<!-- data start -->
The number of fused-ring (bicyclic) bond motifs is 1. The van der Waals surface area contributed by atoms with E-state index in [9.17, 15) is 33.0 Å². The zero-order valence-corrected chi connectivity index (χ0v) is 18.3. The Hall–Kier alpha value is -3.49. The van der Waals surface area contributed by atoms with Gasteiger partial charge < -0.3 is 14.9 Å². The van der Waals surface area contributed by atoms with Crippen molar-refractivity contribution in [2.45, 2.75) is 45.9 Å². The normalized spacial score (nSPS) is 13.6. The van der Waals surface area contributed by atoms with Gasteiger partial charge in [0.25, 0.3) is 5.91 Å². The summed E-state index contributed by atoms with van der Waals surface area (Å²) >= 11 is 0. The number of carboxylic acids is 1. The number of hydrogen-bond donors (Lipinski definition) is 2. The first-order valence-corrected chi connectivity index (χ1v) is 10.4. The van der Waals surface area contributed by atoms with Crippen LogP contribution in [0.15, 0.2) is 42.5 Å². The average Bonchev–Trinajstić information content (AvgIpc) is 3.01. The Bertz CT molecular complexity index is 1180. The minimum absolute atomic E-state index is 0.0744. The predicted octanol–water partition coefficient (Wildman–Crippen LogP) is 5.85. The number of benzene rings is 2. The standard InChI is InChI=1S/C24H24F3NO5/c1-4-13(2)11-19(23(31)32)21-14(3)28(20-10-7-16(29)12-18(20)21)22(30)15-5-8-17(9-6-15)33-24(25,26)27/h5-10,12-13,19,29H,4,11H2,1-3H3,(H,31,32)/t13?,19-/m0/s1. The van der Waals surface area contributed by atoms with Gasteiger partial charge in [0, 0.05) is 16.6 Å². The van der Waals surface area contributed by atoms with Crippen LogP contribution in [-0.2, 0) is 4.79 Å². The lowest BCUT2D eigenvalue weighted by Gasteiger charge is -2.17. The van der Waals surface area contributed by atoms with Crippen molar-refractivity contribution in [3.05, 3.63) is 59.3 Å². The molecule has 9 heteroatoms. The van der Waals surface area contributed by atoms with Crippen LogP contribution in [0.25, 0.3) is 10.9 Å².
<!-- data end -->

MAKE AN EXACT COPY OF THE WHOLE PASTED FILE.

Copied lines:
The number of fused-ring (bicyclic) bond motifs is 1. The van der Waals surface area contributed by atoms with E-state index in [9.17, 15) is 33.0 Å². The zero-order valence-corrected chi connectivity index (χ0v) is 18.3. The Hall–Kier alpha value is -3.49. The van der Waals surface area contributed by atoms with Gasteiger partial charge < -0.3 is 14.9 Å². The van der Waals surface area contributed by atoms with Crippen molar-refractivity contribution in [2.45, 2.75) is 45.9 Å². The normalized spacial score (nSPS) is 13.6. The van der Waals surface area contributed by atoms with Gasteiger partial charge in [0.25, 0.3) is 5.91 Å². The summed E-state index contributed by atoms with van der Waals surface area (Å²) >= 11 is 0. The number of carboxylic acids is 1. The number of hydrogen-bond donors (Lipinski definition) is 2. The first-order valence-corrected chi connectivity index (χ1v) is 10.4. The van der Waals surface area contributed by atoms with Crippen LogP contribution in [0.15, 0.2) is 42.5 Å². The average Bonchev–Trinajstić information content (AvgIpc) is 3.01. The Bertz CT molecular complexity index is 1180. The minimum absolute atomic E-state index is 0.0744. The predicted octanol–water partition coefficient (Wildman–Crippen LogP) is 5.85. The number of benzene rings is 2. The standard InChI is InChI=1S/C24H24F3NO5/c1-4-13(2)11-19(23(31)32)21-14(3)28(20-10-7-16(29)12-18(20)21)22(30)15-5-8-17(9-6-15)33-24(25,26)27/h5-10,12-13,19,29H,4,11H2,1-3H3,(H,31,32)/t13?,19-/m0/s1. The van der Waals surface area contributed by atoms with Gasteiger partial charge in [0, 0.05) is 16.6 Å². The van der Waals surface area contributed by atoms with Crippen LogP contribution in [-0.2, 0) is 4.79 Å². The lowest BCUT2D eigenvalue weighted by Gasteiger charge is -2.17. The van der Waals surface area contributed by atoms with Crippen molar-refractivity contribution in [3.05, 3.63) is 59.3 Å². The molecule has 9 heteroatoms. The van der Waals surface area contributed by atoms with Crippen LogP contribution in [0.25, 0.3) is 10.9 Å².